THE BLOG
11/22/2013 03:47 pm ET | Updated Jan 25, 2014

A Volcanic Eruption Can Lead to an Eruption of Learning

As long as you are at a safe distance, there's nothing quite as fascinating as a disaster in progress. We read about them, watch movies about them and use them as cautionary tales. Learning about disasters is one way of dealing emotionally with our own mortality but it can also open hearts and minds to the best that's within us. The more we know about a disaster, the better to plan for the future and, perhaps, reduce the body count. So recent news of the latest eruptions of not one, but two, volcanoes in Indonesia, as reported here in the Huff Post, can't help but bring out the educator in me. I know a teachable moment when I see one.

2013-11-21-RuschVolcanoOct2012.jpg There is only one way to prepare people who live near an active volcano for a life-threatening eruption -- evacuation. But when? How accurately can we predict when it will blow? How do we measure volcanic activity? It's a big deal to make people pack up and move, leaving most of their stuff behind. Suppose you evacuate them and nothing happens? If authorities cry "wolf" too often, do you dilute credibility for the real deal? Questions like these are answered by author Elizabeth Rusch in her recent "Scientists in the Field" book: ERUPTION! Volcanoes and the Science of Saving Lives. There are more than 1,000 potentially active volcanoes around the world and more than fifty volcanoes erupt every year. The challenge of monitoring and predicting when a particular volcano will erupt has been taken on by the Volcanic Disaster Assistance Program, founded after the disastrous eruption of Nevado del Ruiz volcano in Colombia in 1985 that killed more than 23,000 people.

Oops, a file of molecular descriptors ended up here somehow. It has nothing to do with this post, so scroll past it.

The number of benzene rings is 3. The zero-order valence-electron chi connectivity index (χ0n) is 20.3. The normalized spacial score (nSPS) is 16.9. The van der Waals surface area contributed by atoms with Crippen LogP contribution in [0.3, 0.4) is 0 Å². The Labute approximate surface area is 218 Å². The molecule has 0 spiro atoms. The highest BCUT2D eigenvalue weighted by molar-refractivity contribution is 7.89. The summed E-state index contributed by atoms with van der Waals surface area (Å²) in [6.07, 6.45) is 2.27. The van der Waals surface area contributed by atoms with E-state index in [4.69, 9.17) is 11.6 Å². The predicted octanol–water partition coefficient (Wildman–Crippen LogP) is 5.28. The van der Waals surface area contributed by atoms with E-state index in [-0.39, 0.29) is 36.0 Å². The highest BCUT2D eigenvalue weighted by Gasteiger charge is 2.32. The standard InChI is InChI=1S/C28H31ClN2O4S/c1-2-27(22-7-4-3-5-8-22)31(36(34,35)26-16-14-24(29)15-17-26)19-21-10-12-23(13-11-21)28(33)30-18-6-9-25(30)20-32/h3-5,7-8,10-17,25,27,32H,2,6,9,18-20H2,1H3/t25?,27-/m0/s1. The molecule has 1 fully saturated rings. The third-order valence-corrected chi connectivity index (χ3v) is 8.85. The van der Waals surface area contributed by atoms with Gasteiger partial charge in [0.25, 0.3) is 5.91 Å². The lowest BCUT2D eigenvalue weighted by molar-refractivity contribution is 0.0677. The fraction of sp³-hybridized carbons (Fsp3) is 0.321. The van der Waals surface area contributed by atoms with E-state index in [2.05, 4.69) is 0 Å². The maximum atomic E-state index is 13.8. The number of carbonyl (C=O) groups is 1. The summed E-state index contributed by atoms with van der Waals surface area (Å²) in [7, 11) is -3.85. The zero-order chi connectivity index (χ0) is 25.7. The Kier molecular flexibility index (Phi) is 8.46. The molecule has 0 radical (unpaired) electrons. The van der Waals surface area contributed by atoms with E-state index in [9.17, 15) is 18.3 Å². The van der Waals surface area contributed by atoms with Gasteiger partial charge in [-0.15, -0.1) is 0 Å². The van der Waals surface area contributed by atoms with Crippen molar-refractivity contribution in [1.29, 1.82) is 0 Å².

In ERUPTION! Rusch follows the VDAP teams of volcanologists as they do the dangerous work of setting instruments around the craters of volcanoes and creating local monitoring stations in order to establish baseline measurements so that they can more accurately "read the tea leaves" to predict the next eruption. It is a fascinating read, far more interesting and exciting than the perennially popular science fair project of a model volcano spewing carbon dioxide foam as the result of mixing baking soda and vinegar.

This is yet another fabulous children's nonfiction book, the kind that taps into our deepest fears as it exemplifies the kind of reading mandated by the Common Core State Standards. The scientists it portrays are detectives. They measure the effects of recent eruptions -- how deep is the ash, how far from the crater? -- in an effort to figure out the magnitude of a past eruption, whether or not the volcano will be quiet for a while or if it's just warming up for a huge, more violent explosion. The drive and ambition of the VDAP scientists become understandable to the reader. It is inspiring to share their journey. A book like this will resonate with some children and can help lead to the next generation of geologists.

Most importantly, it reveals science as a very real, very human activity instead of the all-to-often academic, remote, dry collection of non-intuitive laws and principles that make little connection with students so that they never come to understand why scientists love science.

You can read some of the starred reviews of ERUPTION! Volcanoes and the Science of Saving Lives here.